Azaleas and Rhododendrons at the U. S. National Arboretum
By Henry T. Skinner
Director, National Arboretum
Agricultural Research Service, U. S. Department of Agriculture
|Fig. 11. The National Arboretum
in the rhododendron area.
Fig. 12. The National Arboretum.
Mollis hybrid azalea with dogwood
and an under planting of Scilla
Fig. 14. Glen Dale hybrid witchery
in the Clonal Collection in the
Azalea plantings at the National Arboretum in Washington, D.C., are becoming so well known that automobile traffic during late April, when the Arboretum is open to visitors, presents a critical problem to staff and visitors like.
Of principal attraction at this time are the color massed slopes of Mt. Hamilton planted with some 65,000 Glenn Dale hybrids in brilliant groupings of thirty five or forty plants to a clone. These sweeps of three to seven foot azaleas ascend the curving hillside beneath a high cover of oaks and tulip poplars, are set off by an intermixed abundance of native dogwood, and at the height of their blossoming provide a color spectacle of unqualified popular appeal.
Initial plantings of these Glenn Dale azaleas were made by B. Y. Morrison, first director of the arboretum, in the early part of World War II and they were greatly extended in 1945 and '46. In the planting process trenches were dug around the hillside more or less on contour and abundant peat was used. In the normally acid clay-gravels of this coastal region the plants have succeeded beyond expectation so that no further attention has been needed, apart from spraying, even through the dual drought periods of the past season.
On the approach to this hillside display is a brick walled garden, more or less formal in design, which in a small ceremony this spring will be named The Morrison Azalea Garden in honor of the originator of the Glenn Dale Azaleas. It is already planted to a named collection of the 400 odd clones which Mr. Morrison selected. It is the initial unit of a series of such gardens which have been planned to accommodate standard reference collections of all the principal hybrid azalea groups.
At a curve near the highest point of the Mt. Hamilton roadway is a brick overlook commanding a fine view down a steep valley with its tributary streams and dissections. With the Glenn Dales behind, the view in early May from this point is across broad drifts of deciduous azaleas set off by planted conifers, dogwoods and clumps of native laurel. These deciduous azaleas in 120 clones and several thousand plants form the noteworthy collection of Ghent and Mollis hybrids presented to the Nation by the people of the Netherlands. For landscape effect they have been planted in bold masses over a broad and often inaccessible terrain. For this reason three plants of each clone have again been assembled in a restricted area where they can be conspicuously labeled and displayed in color groupings for comparative study.
The first Ghent and Mollis hybrids were planted in the spring season of 1947 with additional plantings made the following year and while they have been slower to establish themselves than the Japanese azaleas most varieties are now making good growth and set abundant flower buds. They are heavily leaf-mulched and thrive under a current program of spring feeding with high nitrogen fertilizer.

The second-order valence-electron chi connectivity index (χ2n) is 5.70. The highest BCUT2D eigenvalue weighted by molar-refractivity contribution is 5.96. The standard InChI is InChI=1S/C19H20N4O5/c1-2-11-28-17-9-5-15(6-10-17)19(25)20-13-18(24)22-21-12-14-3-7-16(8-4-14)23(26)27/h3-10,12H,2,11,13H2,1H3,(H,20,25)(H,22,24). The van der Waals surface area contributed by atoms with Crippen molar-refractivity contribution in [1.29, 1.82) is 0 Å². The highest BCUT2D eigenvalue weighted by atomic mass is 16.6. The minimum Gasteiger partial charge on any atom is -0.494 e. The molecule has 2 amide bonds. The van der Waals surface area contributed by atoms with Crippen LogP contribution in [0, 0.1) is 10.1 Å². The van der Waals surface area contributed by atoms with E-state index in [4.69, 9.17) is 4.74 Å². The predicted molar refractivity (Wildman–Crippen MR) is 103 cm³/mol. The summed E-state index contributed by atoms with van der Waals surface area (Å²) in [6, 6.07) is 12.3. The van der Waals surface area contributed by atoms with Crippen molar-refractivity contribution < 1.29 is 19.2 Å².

Below the main planting of Ghent and Mollis hybrids is a smaller valley devoted to the oriental species azaleas. Fine plants of R. reticulatum, flavum, mariesii, etc., may be seen in this area, while farther south is another small valley in which have been assembled the 17 odd American species with their variants and hybrids, being the partial product of research work with these species during recent years. A number of Gable, Kurume and a fairly complete set of Chugai hybrids are included in the plantings. While some of the Knap Hill and Exbury clones are in the nursery area, the several other hybrid groups are not as yet too well represented.
Fig. 13. Native azaleas. R. canescens
foreground in the National Arboretum
Fig. 15. Slopes of Glenn Dale Azaleas
on the road to Mt. Hamilton in the
Fig. 16. Entrance to the Morrison Azalea
In the evergreen rhododendrons plantings are for the most part quite recent. They occupy the lower portion of Azalea valley below Mt. Hamilton in gullied wooded terrain adjacent to a crescent shaped pond constructed during the past year. Within this area is a steep sided gully devoted to the Dexter hybrids, a higher flat area for the testing of clones resultant from an arboretum breeding program and more scattered surrounding plantings of the standard and newer hybrids at present totaling approximately 150 clones. Most of the latter are small plants set out only during the past year so that their success is as yet a matter of conjecture. The only larger specimen rhododendrons occur as accents in the Dutch Azalea area and represent chiefly the older Catawba forms together with a set of some 20 of the hardy R. smirnowii hybrids raised in Germany several years ago by T. J. H. Seidel. About forty maturing plants of R. fortunei flower well as a screen planting in the Dogwood collection and prospering specimens of R. ovatum, pubescens and a few other low forms are currently being moved to permanent positions. In the main, however, the better species are as yet very poorly represented.
In spite of the warm and rather dry summers of the Washington area there are good indications that correspondingly mild winters combined with the easily adapted soils and varied topography of the National Arboretum may provide the conditions under which a great many rhododendrons, as well as azaleas, will succeed here with as good prospects as perhaps anywhere on the eastern seaboard.